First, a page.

Friday 29 April 2022

KGV Reservoir and Lee Valley Glossy Ibis

I've recently made a couple of brief local excursions hoping to connect with some returning migrants. An early morning trip to the KGV Reservoir proved rewarding when a Black Tern was found flying along the West side of the South Basin. Hirundines were spotted flying overhead, mainly Swallows and Sand Martins but among them were several Swifts, another welcome addition to the year list.

The Red-necked Grebe, now in its smart summer plumage was still present but remained distant in the middle of the South Basin.

A Turnstone was an unexpected but welcome addition to my London list while searching for Common Sandpipers, and soon the Sandpiper was spotted further along the reservoir edge. The walk to the causeway added a further two Common Sandpipers. 

The hirundine numbers had slowly been building during the morning and we soon had several groups flying between the South and North Basins. House Martins were now present in good numbers and several were perching on the wires.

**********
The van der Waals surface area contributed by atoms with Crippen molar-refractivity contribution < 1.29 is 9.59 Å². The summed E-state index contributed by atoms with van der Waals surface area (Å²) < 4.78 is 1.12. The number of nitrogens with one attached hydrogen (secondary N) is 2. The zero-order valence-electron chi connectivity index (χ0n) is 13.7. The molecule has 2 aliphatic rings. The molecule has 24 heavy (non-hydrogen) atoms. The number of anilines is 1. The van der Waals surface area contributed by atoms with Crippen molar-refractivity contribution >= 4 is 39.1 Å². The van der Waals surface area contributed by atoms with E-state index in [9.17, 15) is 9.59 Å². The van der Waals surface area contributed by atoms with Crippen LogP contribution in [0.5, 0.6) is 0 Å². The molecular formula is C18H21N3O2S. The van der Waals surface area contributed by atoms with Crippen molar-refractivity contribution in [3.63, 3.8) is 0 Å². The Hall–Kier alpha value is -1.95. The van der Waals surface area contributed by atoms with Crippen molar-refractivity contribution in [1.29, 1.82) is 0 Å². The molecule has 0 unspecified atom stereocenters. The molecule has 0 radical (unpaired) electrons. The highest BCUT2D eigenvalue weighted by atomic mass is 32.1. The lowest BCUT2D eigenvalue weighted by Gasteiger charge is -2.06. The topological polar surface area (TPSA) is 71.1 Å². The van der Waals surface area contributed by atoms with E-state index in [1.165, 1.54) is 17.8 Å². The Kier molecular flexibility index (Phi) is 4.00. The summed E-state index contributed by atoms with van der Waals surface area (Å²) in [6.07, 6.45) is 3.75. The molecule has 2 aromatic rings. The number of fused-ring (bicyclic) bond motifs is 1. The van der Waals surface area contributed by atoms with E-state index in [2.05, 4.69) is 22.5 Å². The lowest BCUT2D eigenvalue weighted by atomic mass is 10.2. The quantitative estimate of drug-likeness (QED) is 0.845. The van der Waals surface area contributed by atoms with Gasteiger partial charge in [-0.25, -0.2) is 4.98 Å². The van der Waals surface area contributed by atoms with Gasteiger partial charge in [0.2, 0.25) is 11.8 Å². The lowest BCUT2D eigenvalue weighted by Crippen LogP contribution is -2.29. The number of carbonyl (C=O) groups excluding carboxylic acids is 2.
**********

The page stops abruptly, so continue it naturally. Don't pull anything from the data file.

3rd May

Late morning a Glossy Ibis was reported at Lee Valley. Brian was busy with family duties, but Robert was keen to go, so we headed over there and after a quick scan we found the Ibis busily feeding at the back of the scrape. It was soon being harassed by Coots and took flight serval times, each time it didn't go far but it never landed close.

Glossy Ibis

Although I had seen a Glossy Ibis already this year, this was a new addition to my London list. 

There had been reports of a Greenshank on the small pool near the "Goose Fields". Needing it for a year tick we headed that way and after walking the length of the track down to the sailing club, we eventually found an area to view the pool. Thankfully the Greenshank was still present. Also, present along the edge of the same pool, we found a Bar-tailed Godwit and a Spotted Redshank. Both were needed for my Lee Valley list.

Thursday 28 April 2022

RSPB Lakenheath, Cranes

Having arrived shortly after 6am, we had the reserve to ourselves for the first couple of hours. We decided to walk the grass bank alongside the River Little Ouse. Beginning with a scan of the  Washland.  A drake Garganey was soon found along with several Ruff in various colours. An almost completely black individual and a brilliant white bird really stood out. We continued along the bank and enjoyed the sight and sounds of several Whitethroats, Reed and Sedge Warblers, and also a distant Grasshopper Warbler reeling. Cuckoos were calling from various locations and two were seen perched in nearby bushes and trees.